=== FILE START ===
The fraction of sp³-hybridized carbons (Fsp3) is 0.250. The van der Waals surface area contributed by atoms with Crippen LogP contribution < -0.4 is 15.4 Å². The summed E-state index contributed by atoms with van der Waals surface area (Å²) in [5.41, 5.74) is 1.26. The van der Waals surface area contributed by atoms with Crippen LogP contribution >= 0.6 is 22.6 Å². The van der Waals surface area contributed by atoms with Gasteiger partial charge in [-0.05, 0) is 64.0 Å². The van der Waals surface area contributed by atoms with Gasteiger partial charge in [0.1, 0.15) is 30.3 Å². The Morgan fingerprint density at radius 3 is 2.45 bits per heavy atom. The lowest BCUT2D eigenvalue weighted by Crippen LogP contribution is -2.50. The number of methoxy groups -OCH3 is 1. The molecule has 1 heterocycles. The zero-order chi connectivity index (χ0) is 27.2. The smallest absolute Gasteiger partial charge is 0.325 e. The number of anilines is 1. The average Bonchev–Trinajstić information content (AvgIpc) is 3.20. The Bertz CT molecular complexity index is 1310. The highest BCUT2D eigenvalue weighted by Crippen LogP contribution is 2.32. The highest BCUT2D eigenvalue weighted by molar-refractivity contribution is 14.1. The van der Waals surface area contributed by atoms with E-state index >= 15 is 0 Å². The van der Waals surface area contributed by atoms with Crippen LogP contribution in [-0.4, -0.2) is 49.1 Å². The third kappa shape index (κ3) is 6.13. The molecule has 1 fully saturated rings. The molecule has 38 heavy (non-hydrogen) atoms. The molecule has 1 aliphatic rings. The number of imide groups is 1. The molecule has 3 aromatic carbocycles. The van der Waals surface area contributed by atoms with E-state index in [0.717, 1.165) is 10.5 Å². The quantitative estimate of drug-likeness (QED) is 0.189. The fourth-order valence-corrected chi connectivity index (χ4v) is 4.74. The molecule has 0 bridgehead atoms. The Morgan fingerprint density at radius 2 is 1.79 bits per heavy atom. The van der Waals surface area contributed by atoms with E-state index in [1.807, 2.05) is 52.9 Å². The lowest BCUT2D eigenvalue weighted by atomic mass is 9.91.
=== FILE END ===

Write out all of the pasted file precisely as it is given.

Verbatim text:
The fraction of sp³-hybridized carbons (Fsp3) is 0.250. The van der Waals surface area contributed by atoms with Crippen LogP contribution < -0.4 is 15.4 Å². The summed E-state index contributed by atoms with van der Waals surface area (Å²) in [5.41, 5.74) is 1.26. The van der Waals surface area contributed by atoms with Crippen LogP contribution >= 0.6 is 22.6 Å². The van der Waals surface area contributed by atoms with Gasteiger partial charge in [-0.05, 0) is 64.0 Å². The van der Waals surface area contributed by atoms with Gasteiger partial charge in [0.1, 0.15) is 30.3 Å². The Morgan fingerprint density at radius 3 is 2.45 bits per heavy atom. The lowest BCUT2D eigenvalue weighted by Crippen LogP contribution is -2.50. The number of methoxy groups -OCH3 is 1. The molecule has 1 heterocycles. The zero-order chi connectivity index (χ0) is 27.2. The smallest absolute Gasteiger partial charge is 0.325 e. The number of anilines is 1. The average Bonchev–Trinajstić information content (AvgIpc) is 3.20. The Bertz CT molecular complexity index is 1310. The highest BCUT2D eigenvalue weighted by Crippen LogP contribution is 2.32. The highest BCUT2D eigenvalue weighted by molar-refractivity contribution is 14.1. The van der Waals surface area contributed by atoms with E-state index >= 15 is 0 Å². The van der Waals surface area contributed by atoms with Crippen LogP contribution in [-0.4, -0.2) is 49.1 Å². The third kappa shape index (κ3) is 6.13. The molecule has 1 fully saturated rings. The molecule has 38 heavy (non-hydrogen) atoms. The molecule has 1 aliphatic rings. The number of imide groups is 1. The molecule has 3 aromatic carbocycles. The van der Waals surface area contributed by atoms with E-state index in [0.717, 1.165) is 10.5 Å². The quantitative estimate of drug-likeness (QED) is 0.189. The fourth-order valence-corrected chi connectivity index (χ4v) is 4.74. The molecule has 0 bridgehead atoms. The Morgan fingerprint density at radius 2 is 1.79 bits per heavy atom. The van der Waals surface area contributed by atoms with E-state index in [1.807, 2.05) is 52.9 Å². The lowest BCUT2D eigenvalue weighted by atomic mass is 9.91.